Five Thirty Eight recently posted an article about that impunity, and the reasons police officers are so rarely held criminally accountable. 

Many major cities continue to pay out millions of dollars each year to settle lawsuits against police officers, too often without firing officers who have been repeatedly sued. So even though police misconduct has drawn greater national attention, it’s still really difficult to hold police officers legally accountable for any kind of misconduct — including fatal violence.

According to the article, only 110 law enforcement officers nationwide have been charged with murder or manslaughter in an on-duty shooting — despite the fact that around 1,000 people are fatally shot by police annually. Of that 110, only 42 were convicted. (Fifty were not and 18 cases are still pending.) Many of the convictions ended up being for a lesser offense. Only five were convicted of murder and failed to have that conviction overturned.

Part of the problem is understandable. Judges and juries are inclined to believe law enforcement officers.

But.

When I worked in City Hall, I became convinced that, other than the police union, the most significant barrier to accountability was prosecutors’ reliance on, and close working relationship with, local police. At the time, I lobbied–unsuccessfully–for a law requiring appointment of special prosecutors in such cases, to eliminate the unavoidable conflict of interest. 

Policing is a difficult job. It often requires split-second decision-making. We can be cognizant of that fact without giving bad cops permission to act like animals. Cellphone cameras can help.

 

 

Oh, Indiana…..

At the end of each semester, those of us who teach university courses are inundated with research papers; it’s a time I refer to as “grading hell,” because my 30+ graduate students each submit a 20 page paper, analyzing a chosen policy issue.

The grading can be tedious, and at times I’m unpleasantly surprised by a student’s inability to write clearly (or even grammatically) or by conclusions that suggest the student didn’t understand anything we discussed in class. On the other hand, I end up learning a lot from the many excellent students who have chosen to examine policies with which I am unfamiliar.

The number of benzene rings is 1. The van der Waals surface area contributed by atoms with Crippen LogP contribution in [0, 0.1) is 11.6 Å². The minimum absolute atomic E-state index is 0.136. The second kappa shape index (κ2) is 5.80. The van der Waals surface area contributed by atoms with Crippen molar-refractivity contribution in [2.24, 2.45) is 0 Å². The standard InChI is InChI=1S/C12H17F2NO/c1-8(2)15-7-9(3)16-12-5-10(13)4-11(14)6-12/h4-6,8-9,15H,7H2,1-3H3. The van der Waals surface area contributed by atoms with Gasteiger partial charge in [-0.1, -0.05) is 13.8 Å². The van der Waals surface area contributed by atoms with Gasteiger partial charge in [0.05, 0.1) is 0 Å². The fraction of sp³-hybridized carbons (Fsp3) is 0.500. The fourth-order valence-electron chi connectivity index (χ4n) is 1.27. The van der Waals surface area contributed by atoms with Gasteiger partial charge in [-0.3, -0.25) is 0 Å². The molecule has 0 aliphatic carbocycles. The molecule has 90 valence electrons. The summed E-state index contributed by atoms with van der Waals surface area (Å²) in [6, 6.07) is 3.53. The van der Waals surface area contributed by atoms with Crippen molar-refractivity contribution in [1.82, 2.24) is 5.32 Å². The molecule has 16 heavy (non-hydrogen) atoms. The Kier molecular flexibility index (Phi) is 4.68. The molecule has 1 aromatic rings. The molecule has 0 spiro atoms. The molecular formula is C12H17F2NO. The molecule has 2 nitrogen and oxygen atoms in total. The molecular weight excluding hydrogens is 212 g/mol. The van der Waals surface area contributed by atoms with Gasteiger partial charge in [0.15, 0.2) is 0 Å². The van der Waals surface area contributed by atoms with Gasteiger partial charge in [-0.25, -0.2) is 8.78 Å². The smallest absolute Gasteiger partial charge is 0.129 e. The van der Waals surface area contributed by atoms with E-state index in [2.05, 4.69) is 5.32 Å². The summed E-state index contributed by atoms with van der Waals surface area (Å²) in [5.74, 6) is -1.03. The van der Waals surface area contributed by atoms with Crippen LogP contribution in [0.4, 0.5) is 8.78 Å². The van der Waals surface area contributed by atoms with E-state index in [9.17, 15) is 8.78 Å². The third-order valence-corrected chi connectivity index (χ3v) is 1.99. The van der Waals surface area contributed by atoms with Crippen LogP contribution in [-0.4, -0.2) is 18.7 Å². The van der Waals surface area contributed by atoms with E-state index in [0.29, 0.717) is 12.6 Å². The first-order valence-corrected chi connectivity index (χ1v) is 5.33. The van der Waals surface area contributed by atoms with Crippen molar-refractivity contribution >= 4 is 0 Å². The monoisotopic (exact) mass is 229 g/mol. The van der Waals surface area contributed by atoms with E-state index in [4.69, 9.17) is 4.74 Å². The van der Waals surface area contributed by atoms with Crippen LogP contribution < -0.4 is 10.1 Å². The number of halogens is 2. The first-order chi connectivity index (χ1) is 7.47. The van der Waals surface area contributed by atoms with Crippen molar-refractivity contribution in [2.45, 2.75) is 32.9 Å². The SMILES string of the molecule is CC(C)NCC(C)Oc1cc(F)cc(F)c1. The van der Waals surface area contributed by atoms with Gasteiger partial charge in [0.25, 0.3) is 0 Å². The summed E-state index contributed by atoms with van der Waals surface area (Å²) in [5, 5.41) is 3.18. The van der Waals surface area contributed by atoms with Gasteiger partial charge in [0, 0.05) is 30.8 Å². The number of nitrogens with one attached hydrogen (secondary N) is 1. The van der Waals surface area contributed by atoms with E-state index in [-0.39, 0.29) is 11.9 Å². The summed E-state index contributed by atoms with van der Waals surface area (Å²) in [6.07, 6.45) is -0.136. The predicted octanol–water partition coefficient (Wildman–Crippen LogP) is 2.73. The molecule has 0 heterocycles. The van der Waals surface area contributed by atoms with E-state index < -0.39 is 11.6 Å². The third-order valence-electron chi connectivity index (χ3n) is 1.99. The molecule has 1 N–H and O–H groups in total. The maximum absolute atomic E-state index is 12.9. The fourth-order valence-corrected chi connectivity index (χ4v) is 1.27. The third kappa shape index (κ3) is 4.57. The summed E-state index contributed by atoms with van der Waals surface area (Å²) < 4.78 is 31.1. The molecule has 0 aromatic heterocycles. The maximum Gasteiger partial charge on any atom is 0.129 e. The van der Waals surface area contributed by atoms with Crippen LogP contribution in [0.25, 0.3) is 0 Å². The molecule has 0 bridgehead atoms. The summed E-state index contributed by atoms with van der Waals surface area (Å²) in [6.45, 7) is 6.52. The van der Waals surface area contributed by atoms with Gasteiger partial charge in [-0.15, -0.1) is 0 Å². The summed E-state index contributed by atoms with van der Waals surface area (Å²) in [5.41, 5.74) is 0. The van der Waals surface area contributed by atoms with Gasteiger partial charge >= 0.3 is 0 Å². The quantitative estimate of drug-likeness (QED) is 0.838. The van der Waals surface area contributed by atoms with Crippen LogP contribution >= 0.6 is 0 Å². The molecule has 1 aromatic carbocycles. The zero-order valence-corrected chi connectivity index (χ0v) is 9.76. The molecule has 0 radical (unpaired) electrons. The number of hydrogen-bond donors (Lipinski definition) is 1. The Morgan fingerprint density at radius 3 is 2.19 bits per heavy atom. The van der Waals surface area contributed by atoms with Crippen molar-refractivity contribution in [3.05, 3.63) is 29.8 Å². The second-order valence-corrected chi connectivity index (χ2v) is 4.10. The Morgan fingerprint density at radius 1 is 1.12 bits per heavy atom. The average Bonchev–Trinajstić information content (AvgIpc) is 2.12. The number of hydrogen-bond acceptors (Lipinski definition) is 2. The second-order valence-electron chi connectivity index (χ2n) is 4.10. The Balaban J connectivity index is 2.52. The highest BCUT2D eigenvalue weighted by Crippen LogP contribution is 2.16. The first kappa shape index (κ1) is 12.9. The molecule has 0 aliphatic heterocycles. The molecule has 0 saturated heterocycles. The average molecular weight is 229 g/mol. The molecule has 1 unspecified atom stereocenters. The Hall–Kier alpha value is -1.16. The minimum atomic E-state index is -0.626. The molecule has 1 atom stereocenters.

And then there’s another category: papers that address problems or issues with which I have been engaged, but only superficially, and that provide me with greater detail and background than I previously possessed. This semester, I received a couple of those; especially a paper about Indiana’s regulation of day care facilities from one of my better students.

The paper focused on the reasons that child care “ministries” are treated differently from other day care operations under Indiana law.

The analysis confirmed everything I had previously heard about the influence of Eric Miller and his organization, “Advance America” on the Indiana legislature. Advance America bills itself as Indiana’s largest “pro-family and pro-church organization.” (In Indiana, “pro-family” is code for “anti-LGBTQ, anti-reproductive choice and pro-voucher support for fundamentalist Christian religious schools.)

In 1993, when legislation was moving through the Indiana General Assembly that would have subjected child care ministries to some regulation, including hand washing procedures, Miller rallied his organization to flood legislators with phone calls. Miller explained his opposition to the legislation, as presented in the Indiana House Family and Children Committee, by noting, “this is a public policy debate. Who’s responsible for caring for the children of the state of Indiana? The parents or the state?”